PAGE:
Daily Independent (Ashland, KY)

Opinion

April 22, 2013

In Your View

ASHLAND — Another law without impact

What, meth labs are not on the decline? But the Kentucky General Assembly fixed this problem by making it harder for law-abiding citizens to buy allergy medicine.

Laws that have no impact on criminals? Say it isn’t so.

Gary Stevens, Olive Hill

Marriage needs to be privatized

The U.S. is a nanny-state!

Our federal government treats its citizens like small ignorant children who don’t know any better, and who need a wiser adult supervisor to tell us what is in our better interest instead of leaving our life choices to ourselves.

In particular, the idea of marriage is one of those areas where our government has overstepped its bounds. The federal government has no right to amend its laws to define who and what constitutes a marriage, and it certainly does not have the right to dictate who can and cannot marry. At some point in time during our personal development, we reach a moment where we are well aware of what is in our own better interest.

Whatever life choices we make are ours alone, and we are responsible for how we take care of our health and mental stability. The government has no say so in what I put in my body, or take out of it, or who I choose to join it to.

For centuries, marriage was under the private dictates of religion. Marriage, for most of human history, has been a religious act, and rarely one instituted by the state. When the U.S. government decided to seize control of marriage (issuing marriage licenses, which is a tax!), it took over what had traditionally been overseen by churches and other religious bodies.

At the heart of the issue of marriage equality is the idea of control. That’s what our government is after — complete control of people’s private lives. Unfortunately, that is the dark side of an imperial system of government. The institution of marriage needs to be privatized again, and left in the hands of religious bodies, and the government needs to get out of the business of controlling who can marry who.  

Jeremy T. Wheeler, Ashland

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Opinion
  • What's next?

    While virtually all cities in northeastern Kentucky provide their residents with some utility services — water and sewer, mainly, and sometimes natural gas — to the best of our knowledge, Olive Hill is the only town in the FIVCO‚Äąregion with its own electrical company.
     

    April 13, 2014

  • 'Waited too long'

    Lt. Garlin Murl Conner left the U.S. Army as the second-most decorated soldier during World War II, earning four Silver Stars, four Bronze Stars, seven Purple Hearts and the Distinguished Service Cross for his actions during 28 straight months in combat.

    April 12, 2014

  • Enact HB 3

    The National Rx Drug Abuse Summit is under way hundreds of miles from eastern Kentucky in Orlando, Fla., but the three-day conference which runs through Thursday, was organized by Operation UNITE, the eastern Kentucky anti-drug group that knows all too well the devastating impact the prescription drug epidemic continues to have on this region.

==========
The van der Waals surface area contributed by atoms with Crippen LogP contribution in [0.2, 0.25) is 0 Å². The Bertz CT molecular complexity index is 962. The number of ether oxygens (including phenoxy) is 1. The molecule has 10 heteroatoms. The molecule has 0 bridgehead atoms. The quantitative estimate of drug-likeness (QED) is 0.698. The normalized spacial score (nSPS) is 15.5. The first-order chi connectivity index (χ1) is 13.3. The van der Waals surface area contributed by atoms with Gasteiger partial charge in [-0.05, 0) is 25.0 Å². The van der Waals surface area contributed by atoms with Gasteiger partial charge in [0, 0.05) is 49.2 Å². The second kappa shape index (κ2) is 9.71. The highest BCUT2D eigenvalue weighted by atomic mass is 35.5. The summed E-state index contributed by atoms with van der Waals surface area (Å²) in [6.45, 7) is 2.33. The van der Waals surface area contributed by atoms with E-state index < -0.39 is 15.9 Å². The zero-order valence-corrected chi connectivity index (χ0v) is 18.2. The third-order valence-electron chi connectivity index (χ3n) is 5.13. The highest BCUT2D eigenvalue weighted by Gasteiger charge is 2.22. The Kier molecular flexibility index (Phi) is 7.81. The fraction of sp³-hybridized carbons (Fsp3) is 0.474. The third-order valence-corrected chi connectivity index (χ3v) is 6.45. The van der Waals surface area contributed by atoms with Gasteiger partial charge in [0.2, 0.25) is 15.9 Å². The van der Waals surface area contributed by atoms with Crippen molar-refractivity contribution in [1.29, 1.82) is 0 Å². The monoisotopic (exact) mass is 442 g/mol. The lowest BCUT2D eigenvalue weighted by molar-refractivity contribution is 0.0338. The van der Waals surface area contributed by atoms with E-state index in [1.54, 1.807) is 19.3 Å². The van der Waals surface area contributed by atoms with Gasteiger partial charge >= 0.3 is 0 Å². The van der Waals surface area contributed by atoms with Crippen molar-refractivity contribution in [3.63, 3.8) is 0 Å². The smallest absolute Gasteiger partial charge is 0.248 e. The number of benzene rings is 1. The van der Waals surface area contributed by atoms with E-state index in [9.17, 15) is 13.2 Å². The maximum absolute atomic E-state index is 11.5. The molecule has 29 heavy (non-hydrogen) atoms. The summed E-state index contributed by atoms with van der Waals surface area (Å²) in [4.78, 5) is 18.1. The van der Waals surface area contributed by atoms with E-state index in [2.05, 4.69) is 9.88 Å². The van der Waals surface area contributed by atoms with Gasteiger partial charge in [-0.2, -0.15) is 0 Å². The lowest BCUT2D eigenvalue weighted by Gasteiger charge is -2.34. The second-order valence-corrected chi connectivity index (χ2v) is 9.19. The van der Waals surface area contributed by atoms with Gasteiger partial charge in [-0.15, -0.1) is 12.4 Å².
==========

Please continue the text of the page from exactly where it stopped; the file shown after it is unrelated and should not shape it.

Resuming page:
April 11, 2014

  • State officials cease efforts to stop advance of ash borer

    Kentucky’s war against the tiny emerald ash borer responsible for already killing more than 25 million ash trees in the eastern United States has ended in surrender — by state officials, not the tiny insect.

    April 8, 2014

  • Demise of apparel industry in Kentucky continues

    The steady demise of the once thriving clothing industry in small Kentucky towns continues with the latest factory to announce it is shutting down being one of the largest: Fruit of the Loom has announced it is closing its last remaining plant in Jamestown, a move that eventually will see the elimination of more than 600 jobs in the small town near Lake Cumberland.

    April 7, 2014

  • None on ballot

    The 2014 Kentucky General Assembly considered an unusually high number of proposed amendments to the Kentucky Constitution on such issues as casino gambling, the restoration of voting rights for convicted felons and the elimination of state and local elected offices.

    April 4, 2014

  • In Your View

    Letters to the editor

    April 3, 2014

  • Time runs out

    Two bills proposed by House Majority Leader Rocky Adkins and designed to boost the economy of this region have apparently died in the Kentucky Senate after being approved by the House of Representatives. Despite easily being approved by the Democratic-controlled House, neither bill was even brought up for a vote by the Republican-controlled Senate.

    April 2, 2014

  • Time runs out

    Two bills proposed by House Majority Leader Rocky Adkins and designed to boost the economy of this region have apparently died in the Kentucky Senate after being approved by the House of Representatives. Despite easily being approved by the Democratic-controlled House, neither bill was even brought up for a vote by the Republican-controlled Senate.

    April 2, 2014

  • Dismal numbers

    The good news is that the health ratings of all but two area counties improved in the latest ranking of the state’s 120 counties. However, before we pat ourselves on the back for those improvements, the overall health of residents of counties in northeast Kentucky remains rather dismal. Yes, we are improving but we still have a long, long way to go.

    April 2, 2014